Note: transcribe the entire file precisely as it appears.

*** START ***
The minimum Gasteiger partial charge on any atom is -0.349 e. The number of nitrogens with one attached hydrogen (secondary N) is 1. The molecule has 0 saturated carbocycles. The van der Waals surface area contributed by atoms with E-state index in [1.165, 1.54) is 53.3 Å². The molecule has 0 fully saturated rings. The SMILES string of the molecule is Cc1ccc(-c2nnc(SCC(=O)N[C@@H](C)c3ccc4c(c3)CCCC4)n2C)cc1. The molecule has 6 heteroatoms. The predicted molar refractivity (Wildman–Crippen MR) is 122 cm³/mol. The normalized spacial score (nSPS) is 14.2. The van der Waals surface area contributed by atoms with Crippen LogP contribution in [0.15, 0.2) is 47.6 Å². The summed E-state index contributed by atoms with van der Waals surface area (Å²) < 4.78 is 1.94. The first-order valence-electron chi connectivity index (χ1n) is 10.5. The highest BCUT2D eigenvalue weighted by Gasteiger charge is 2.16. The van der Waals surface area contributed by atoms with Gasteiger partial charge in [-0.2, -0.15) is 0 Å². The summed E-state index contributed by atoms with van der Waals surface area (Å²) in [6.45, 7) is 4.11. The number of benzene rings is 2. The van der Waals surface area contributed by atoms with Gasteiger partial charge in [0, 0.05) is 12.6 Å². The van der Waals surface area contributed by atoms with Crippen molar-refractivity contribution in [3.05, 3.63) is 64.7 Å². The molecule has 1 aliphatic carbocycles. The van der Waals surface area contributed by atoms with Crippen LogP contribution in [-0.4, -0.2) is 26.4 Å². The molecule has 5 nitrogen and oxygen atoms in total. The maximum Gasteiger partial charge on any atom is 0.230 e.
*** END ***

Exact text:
The minimum Gasteiger partial charge on any atom is -0.349 e. The number of nitrogens with one attached hydrogen (secondary N) is 1. The molecule has 0 saturated carbocycles. The van der Waals surface area contributed by atoms with E-state index in [1.165, 1.54) is 53.3 Å². The molecule has 0 fully saturated rings. The SMILES string of the molecule is Cc1ccc(-c2nnc(SCC(=O)N[C@@H](C)c3ccc4c(c3)CCCC4)n2C)cc1. The molecule has 6 heteroatoms. The predicted molar refractivity (Wildman–Crippen MR) is 122 cm³/mol. The normalized spacial score (nSPS) is 14.2. The van der Waals surface area contributed by atoms with Crippen LogP contribution in [0.15, 0.2) is 47.6 Å². The summed E-state index contributed by atoms with van der Waals surface area (Å²) < 4.78 is 1.94. The first-order valence-electron chi connectivity index (χ1n) is 10.5. The highest BCUT2D eigenvalue weighted by Gasteiger charge is 2.16. The van der Waals surface area contributed by atoms with Gasteiger partial charge in [-0.2, -0.15) is 0 Å². The summed E-state index contributed by atoms with van der Waals surface area (Å²) in [6.45, 7) is 4.11. The number of benzene rings is 2. The van der Waals surface area contributed by atoms with Gasteiger partial charge in [0, 0.05) is 12.6 Å². The van der Waals surface area contributed by atoms with Crippen molar-refractivity contribution in [3.05, 3.63) is 64.7 Å². The molecule has 1 aliphatic carbocycles. The van der Waals surface area contributed by atoms with Crippen LogP contribution in [-0.4, -0.2) is 26.4 Å². The molecule has 5 nitrogen and oxygen atoms in total. The maximum Gasteiger partial charge on any atom is 0.230 e.